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Battlefield 3 dev says modern FPS setting getting "stale"

DICE's general manager calls out the next FPS trend as near-future

DICE general manager Karl Magnus Troedsson believes first-person shooters need to do more to innovate. Before Modern Warfare hit the scene the big time period in first-person shooters was World War II, but these days players can't get enough of fictionalized versions of current conflicts. Troedsson called out the modern setting as one way FPS developers have been resting on their laurels.

"I think we're going to start seeing people moving away from the modern setting, because every now and again settings or themes start to get stale and then everyone jumps over," Troedsson told Edge Online. "You know, at some point dinosaurs are the hottest thing and everyone is making games with dinosaurs, but there are trends. It used to be WWII, and recently it's been the modern era and people are now moving towards near future."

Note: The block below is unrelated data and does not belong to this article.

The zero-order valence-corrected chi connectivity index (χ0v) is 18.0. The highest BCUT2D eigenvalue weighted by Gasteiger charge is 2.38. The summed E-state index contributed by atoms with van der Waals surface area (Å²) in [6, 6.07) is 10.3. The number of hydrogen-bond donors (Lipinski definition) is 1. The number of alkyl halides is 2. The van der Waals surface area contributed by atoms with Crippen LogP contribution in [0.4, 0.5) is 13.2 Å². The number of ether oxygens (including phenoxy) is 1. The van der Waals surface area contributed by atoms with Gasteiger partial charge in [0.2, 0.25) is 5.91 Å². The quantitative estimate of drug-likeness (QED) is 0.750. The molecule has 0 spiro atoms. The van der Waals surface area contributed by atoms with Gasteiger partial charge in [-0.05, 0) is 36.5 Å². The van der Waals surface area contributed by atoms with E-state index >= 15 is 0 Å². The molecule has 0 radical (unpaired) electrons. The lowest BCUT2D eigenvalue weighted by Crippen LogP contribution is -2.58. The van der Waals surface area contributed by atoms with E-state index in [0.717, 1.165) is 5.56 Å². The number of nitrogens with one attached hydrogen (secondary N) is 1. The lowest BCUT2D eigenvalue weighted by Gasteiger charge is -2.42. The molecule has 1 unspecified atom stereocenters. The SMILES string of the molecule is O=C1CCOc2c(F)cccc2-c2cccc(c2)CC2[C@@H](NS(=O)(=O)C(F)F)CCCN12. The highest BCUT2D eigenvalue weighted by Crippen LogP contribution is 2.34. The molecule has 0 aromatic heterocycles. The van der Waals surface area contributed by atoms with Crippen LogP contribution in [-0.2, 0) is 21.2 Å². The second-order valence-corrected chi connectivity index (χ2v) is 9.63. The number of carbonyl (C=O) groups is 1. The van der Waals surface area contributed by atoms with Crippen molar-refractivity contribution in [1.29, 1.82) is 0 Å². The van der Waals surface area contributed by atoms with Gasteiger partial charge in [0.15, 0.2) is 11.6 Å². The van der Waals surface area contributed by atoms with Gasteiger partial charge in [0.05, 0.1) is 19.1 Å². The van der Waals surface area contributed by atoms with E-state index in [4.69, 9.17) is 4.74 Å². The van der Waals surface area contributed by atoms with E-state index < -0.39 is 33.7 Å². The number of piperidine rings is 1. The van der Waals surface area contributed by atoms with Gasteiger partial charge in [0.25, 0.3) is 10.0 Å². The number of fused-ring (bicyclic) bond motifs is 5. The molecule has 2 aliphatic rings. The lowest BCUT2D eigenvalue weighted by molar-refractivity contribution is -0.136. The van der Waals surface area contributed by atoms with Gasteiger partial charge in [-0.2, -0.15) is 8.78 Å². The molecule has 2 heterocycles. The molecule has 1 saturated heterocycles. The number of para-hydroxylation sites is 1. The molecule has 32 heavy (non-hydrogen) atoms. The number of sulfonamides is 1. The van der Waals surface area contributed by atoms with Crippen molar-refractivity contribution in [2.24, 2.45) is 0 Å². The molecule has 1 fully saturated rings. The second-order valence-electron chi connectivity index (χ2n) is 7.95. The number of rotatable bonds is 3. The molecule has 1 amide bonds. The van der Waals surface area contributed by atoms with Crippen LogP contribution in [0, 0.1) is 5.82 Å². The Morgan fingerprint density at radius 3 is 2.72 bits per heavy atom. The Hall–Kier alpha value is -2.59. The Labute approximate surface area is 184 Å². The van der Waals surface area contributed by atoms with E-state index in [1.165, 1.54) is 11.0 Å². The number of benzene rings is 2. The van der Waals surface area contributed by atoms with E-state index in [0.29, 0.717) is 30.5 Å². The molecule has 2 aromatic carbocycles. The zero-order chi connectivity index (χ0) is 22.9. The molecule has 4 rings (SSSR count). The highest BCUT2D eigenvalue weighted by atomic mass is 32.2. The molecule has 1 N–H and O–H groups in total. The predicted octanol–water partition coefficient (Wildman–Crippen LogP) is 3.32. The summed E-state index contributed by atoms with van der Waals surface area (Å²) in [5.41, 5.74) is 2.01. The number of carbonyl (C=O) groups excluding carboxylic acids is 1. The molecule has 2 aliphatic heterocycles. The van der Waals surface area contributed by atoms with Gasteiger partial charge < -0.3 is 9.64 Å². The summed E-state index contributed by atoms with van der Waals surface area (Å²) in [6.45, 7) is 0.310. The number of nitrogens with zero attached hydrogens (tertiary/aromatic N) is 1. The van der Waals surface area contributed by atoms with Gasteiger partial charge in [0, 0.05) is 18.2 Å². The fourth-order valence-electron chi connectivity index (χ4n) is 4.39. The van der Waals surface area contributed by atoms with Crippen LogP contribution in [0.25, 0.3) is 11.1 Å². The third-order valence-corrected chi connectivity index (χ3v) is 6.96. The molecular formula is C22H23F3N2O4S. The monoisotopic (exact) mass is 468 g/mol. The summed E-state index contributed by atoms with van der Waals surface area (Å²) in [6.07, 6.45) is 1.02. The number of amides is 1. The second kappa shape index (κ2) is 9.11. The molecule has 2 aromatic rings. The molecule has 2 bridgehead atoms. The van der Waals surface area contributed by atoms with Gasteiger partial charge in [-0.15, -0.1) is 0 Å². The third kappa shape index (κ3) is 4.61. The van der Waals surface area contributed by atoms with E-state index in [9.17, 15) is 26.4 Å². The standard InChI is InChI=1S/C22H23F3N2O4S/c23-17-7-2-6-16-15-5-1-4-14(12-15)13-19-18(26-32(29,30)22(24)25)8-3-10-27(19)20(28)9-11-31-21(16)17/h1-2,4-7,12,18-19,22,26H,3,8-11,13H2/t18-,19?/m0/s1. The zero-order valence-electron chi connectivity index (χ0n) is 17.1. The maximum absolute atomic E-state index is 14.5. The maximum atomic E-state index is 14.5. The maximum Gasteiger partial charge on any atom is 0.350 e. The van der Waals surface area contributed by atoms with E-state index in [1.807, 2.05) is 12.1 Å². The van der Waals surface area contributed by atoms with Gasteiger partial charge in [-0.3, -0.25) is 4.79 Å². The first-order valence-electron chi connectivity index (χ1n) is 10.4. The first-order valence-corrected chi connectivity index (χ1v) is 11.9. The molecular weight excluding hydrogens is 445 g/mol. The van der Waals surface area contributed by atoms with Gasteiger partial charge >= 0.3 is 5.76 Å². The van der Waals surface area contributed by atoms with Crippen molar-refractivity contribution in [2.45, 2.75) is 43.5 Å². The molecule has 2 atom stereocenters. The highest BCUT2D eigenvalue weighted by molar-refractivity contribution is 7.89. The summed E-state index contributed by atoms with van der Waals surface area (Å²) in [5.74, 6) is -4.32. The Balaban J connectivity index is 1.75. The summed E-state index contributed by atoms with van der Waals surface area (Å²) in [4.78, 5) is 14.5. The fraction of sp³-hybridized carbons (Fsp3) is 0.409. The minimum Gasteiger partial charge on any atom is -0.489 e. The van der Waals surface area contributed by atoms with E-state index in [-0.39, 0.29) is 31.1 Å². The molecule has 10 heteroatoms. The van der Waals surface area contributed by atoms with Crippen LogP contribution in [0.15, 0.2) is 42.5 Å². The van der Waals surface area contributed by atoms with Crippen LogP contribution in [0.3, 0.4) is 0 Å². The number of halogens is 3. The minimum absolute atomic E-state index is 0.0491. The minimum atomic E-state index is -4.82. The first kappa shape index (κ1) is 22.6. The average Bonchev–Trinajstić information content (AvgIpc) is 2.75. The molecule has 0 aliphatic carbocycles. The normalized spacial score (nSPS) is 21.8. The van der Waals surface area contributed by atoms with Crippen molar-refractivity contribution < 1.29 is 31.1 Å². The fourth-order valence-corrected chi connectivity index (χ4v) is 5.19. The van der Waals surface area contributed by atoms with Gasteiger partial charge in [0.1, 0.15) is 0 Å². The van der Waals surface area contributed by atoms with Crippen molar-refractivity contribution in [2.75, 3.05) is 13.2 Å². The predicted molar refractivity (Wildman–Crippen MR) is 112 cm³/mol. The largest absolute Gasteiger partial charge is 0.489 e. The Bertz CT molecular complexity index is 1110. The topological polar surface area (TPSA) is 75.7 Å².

"But it's a bit cheap to just say, 'Okay, we're going to switch and go back in time or into the future and that will be innovation'. It will definitely drive the franchise forward for whatever game, but it's not true innovation, it's more a thematic change that has a perceived value to the gamers out there. But as a developer you can only make so many games in one particular era, and then you personally start to get a bit bored with it," he added.

Troedsson said that developers need to push themselves, technically and thematically.

"I think it's our responsibility as game developers to always push ourselves when it comes to the experience of games. To always make sure that when we put games in the hands of consumers that we are proud of what we've done," he said.

"We want people to be amazed when they look at our games. We want to make the best game that we can, and we want that game to be the best one on the market. If gamers think that, then we've done our job. We're not there yet, but we're working on it."

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Mike Williams avatar
Mike Williams: M.H. Williams is new to the journalism game, but he's been a gamer since the NES first graced American shores. Third-person action-adventure games are his personal poison: Uncharted, Infamous, and Assassin's Creed just to name a few. If you see him around a convention, he's not hard to spot: Black guy, glasses, and a tie.
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